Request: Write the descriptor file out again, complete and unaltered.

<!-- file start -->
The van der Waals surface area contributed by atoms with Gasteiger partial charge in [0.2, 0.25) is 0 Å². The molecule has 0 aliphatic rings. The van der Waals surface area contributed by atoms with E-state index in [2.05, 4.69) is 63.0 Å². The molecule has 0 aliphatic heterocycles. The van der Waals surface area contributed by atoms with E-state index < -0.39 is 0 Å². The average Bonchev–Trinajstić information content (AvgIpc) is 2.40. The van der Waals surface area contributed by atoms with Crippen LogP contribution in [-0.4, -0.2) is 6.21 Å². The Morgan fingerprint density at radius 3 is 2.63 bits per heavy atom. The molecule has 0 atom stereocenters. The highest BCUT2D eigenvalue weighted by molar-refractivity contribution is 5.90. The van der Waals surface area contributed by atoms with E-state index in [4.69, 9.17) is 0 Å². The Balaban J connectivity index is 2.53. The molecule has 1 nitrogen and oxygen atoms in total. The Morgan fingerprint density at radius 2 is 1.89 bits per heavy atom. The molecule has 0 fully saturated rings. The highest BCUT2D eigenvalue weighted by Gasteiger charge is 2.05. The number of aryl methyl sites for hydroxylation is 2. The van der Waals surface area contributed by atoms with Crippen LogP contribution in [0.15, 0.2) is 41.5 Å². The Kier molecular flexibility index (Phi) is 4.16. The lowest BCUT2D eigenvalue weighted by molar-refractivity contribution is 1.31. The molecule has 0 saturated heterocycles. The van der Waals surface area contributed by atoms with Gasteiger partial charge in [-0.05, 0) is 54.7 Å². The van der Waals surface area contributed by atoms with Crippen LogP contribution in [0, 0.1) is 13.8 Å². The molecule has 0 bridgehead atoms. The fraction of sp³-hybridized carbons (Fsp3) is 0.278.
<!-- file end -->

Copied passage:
The van der Waals surface area contributed by atoms with Gasteiger partial charge in [0.2, 0.25) is 0 Å². The molecule has 0 aliphatic rings. The van der Waals surface area contributed by atoms with E-state index in [2.05, 4.69) is 63.0 Å². The molecule has 0 aliphatic heterocycles. The van der Waals surface area contributed by atoms with E-state index < -0.39 is 0 Å². The average Bonchev–Trinajstić information content (AvgIpc) is 2.40. The van der Waals surface area contributed by atoms with Crippen LogP contribution in [-0.4, -0.2) is 6.21 Å². The Morgan fingerprint density at radius 3 is 2.63 bits per heavy atom. The molecule has 0 atom stereocenters. The highest BCUT2D eigenvalue weighted by molar-refractivity contribution is 5.90. The van der Waals surface area contributed by atoms with E-state index in [4.69, 9.17) is 0 Å². The Balaban J connectivity index is 2.53. The molecule has 1 nitrogen and oxygen atoms in total. The Morgan fingerprint density at radius 2 is 1.89 bits per heavy atom. The molecule has 0 fully saturated rings. The highest BCUT2D eigenvalue weighted by Gasteiger charge is 2.05. The number of aryl methyl sites for hydroxylation is 2. The van der Waals surface area contributed by atoms with Crippen LogP contribution in [0.15, 0.2) is 41.5 Å². The Kier molecular flexibility index (Phi) is 4.16. The lowest BCUT2D eigenvalue weighted by molar-refractivity contribution is 1.31. The molecule has 0 saturated heterocycles. The van der Waals surface area contributed by atoms with Gasteiger partial charge in [-0.05, 0) is 54.7 Å². The van der Waals surface area contributed by atoms with Crippen LogP contribution in [0, 0.1) is 13.8 Å². The molecule has 0 bridgehead atoms. The fraction of sp³-hybridized carbons (Fsp3) is 0.278.